Women and girls should be at core of disaster risk reduction, UN human rights monitors told

In Yogyakarta, Indonesia, women at a community meeting discuss the reconstruction of their village in the wake of the 2006 tsunami and earthquake. Photo: World Bank/Nugroho Nurdikiawan Sunjoyo

29 February 2016 – Women and girls need to be at the core of disaster risk reduction, given that they often bear the brunt of climate change and hazards such as storms and floods, United Nations experts tasked with monitoring implementation of a landmark UN convention on ending discrimination against women heard today.

In a special session on the gender-related dimensions of disaster risk reduction and climate change, convened in Geneva by the UN Committee on the Elimination of Discrimination against Women (CEDAW), Robert Glasser, head of the UN Office for Disaster Risk Reduction (UNISDR), underscored that the Sendai Framework for Disaster Risk Reduction – a 15-year international blueprint adopted last March in Japan with the aim of saving lives and curbing the economic impact of natural and man-made hazards – puts the issue of gender squarely in the spotlight.

“The Sendai Framework places significant importance on human rights, gender equality and climate change adaptation,” said Mr. Glasser. He added that gender is a key component of the Framework's shift from managing disasters to managing risk and to address the underlying causes and drivers of disasters, which lie in ill-conceived development policies, practices and investments.

Among the gender equality gaps that need addressing, Mr. Glasser emphasized, are participation in decision making and resource management, and access to social protection measures, education, health and early warning.

“Women are greatly affected by disasters, and more precise information and disaggregated data on the impact of disasters are needed to take better correction measures. Furthermore, climate change exacerbates weather-related hazards and at least 90 per cent of disasters are linked to natural hazards,” Mr. Glasser added.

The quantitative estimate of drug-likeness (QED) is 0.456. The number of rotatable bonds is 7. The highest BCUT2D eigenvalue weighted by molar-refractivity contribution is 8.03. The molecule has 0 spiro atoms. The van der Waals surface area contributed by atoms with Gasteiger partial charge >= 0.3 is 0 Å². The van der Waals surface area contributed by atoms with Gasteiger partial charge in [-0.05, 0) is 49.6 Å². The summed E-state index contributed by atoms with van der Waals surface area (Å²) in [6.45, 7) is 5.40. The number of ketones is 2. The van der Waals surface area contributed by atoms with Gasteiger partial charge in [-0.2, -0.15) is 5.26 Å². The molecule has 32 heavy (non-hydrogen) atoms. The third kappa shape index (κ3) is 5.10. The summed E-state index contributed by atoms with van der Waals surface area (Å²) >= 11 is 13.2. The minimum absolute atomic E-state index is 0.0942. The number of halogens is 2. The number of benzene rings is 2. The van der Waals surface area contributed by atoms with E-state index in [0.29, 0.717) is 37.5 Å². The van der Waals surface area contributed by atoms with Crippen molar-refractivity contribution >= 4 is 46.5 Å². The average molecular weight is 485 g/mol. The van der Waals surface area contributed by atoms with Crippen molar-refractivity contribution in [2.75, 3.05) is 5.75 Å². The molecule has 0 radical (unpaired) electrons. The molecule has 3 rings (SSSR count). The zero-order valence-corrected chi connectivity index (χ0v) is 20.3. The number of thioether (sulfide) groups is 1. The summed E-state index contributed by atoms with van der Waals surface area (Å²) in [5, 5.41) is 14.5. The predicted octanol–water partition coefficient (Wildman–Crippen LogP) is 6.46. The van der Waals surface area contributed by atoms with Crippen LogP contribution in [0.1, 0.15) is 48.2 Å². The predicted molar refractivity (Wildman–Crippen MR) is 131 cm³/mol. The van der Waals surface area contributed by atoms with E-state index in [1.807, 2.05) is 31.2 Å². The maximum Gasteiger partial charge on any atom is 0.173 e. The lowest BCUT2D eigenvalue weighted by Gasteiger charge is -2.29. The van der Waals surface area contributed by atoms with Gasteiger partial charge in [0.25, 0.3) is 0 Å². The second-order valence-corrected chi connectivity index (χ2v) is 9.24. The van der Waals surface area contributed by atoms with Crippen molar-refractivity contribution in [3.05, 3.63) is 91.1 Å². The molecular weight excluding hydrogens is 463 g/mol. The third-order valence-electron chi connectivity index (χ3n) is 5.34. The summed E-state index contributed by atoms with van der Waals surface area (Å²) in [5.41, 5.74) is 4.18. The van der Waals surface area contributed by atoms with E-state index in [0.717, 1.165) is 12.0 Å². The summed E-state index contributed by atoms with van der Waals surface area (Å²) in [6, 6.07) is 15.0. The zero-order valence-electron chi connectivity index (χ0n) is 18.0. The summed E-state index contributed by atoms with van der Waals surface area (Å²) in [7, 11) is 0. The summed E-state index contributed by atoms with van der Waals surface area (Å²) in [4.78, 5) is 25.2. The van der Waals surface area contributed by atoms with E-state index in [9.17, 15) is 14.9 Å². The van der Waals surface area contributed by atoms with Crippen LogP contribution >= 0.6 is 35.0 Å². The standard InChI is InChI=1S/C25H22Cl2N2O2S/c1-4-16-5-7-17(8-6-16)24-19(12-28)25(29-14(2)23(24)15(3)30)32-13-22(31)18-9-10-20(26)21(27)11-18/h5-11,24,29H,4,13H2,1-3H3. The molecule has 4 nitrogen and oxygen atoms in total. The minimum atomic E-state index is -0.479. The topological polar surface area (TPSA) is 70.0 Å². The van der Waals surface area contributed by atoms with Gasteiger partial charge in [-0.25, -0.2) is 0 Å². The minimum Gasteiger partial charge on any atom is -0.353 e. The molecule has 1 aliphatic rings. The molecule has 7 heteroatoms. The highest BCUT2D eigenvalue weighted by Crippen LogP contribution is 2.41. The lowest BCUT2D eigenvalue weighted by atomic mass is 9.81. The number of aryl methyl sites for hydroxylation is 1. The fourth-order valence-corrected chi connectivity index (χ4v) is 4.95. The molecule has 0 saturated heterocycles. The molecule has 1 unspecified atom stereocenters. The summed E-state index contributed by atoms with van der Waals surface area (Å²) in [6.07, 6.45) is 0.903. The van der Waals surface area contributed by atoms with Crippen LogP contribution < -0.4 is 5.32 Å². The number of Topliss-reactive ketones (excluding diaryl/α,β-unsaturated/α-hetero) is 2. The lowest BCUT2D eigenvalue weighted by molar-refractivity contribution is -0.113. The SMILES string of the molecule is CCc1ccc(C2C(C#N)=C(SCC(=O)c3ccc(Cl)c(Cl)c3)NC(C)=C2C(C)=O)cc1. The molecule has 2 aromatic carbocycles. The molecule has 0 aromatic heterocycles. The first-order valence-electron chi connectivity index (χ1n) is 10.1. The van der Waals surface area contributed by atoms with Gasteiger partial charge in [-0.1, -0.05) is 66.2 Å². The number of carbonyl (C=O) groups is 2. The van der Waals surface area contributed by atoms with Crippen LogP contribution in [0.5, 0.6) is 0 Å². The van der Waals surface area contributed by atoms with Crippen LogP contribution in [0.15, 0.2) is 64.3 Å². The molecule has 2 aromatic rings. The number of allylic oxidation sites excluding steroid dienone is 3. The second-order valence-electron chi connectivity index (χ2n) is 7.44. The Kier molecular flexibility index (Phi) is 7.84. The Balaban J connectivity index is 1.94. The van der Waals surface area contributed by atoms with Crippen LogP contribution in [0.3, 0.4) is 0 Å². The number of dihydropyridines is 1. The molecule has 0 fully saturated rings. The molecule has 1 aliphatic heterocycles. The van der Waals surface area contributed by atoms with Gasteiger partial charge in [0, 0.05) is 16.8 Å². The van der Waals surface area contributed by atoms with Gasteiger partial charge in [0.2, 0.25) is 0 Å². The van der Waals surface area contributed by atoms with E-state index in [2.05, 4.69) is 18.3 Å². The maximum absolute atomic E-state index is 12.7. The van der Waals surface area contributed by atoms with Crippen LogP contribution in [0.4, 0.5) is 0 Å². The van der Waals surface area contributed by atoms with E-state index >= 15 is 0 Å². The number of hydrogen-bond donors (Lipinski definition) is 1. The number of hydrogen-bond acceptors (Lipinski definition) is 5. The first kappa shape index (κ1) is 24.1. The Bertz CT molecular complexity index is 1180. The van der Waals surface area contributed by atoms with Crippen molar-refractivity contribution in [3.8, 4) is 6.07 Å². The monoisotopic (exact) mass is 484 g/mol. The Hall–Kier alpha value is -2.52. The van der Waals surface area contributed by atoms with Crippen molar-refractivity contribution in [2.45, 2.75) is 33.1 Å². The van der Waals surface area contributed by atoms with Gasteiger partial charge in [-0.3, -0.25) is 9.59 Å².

Disasters affect men and women, and boys and girls, differently for a range of reasons. For example, gender inequalities can constrain the influence and control of women and girls over decisions governing their lives as well as their access to resources, thus sidelining them from planning on how to curb disaster risk, according to UNISDR.

Due to socio-economic conditions, cultural beliefs and traditional practices, women and girls are more likely to be affected if a hazard strikes, facing increased loss of livelihoods, gender-based violence, and even loss of life during, and in the aftermath of, disasters. That makes empowerment a critical ingredient in building disaster resilience.

Nahla Haidar, who heads CEDAW's work on disasters and climate change, added that these disadvantages are “exacerbated by viewing women as victims, as simply vulnerable, when they should be acknowledged as actors.”

Also speaking at the session was Elena Manaenkova, Assistant Secretary-General of the World Meteorological Organization (WMO), who stressed that more women than men died in the Indian Ocean Tsunami in 2004 because they were less likely to know how to swim and long clothing hampered their movement. In Bangladesh, of the 140,000 people who died from the flood-related effects of Cyclone Gorky in 1991, women outnumbered men by 14 to 1, partially due to insufficient access to information and early warnings, she noted.

“Sixty to seventy per cent of women in developing countries are active in agriculture. However, in a project in India where weather information was given over mobile phones, it turned out that only 11 per cent of the users were women. We also found out that there were 300 million women in the world without a mobile phone,” said Ms. Manaenkova.


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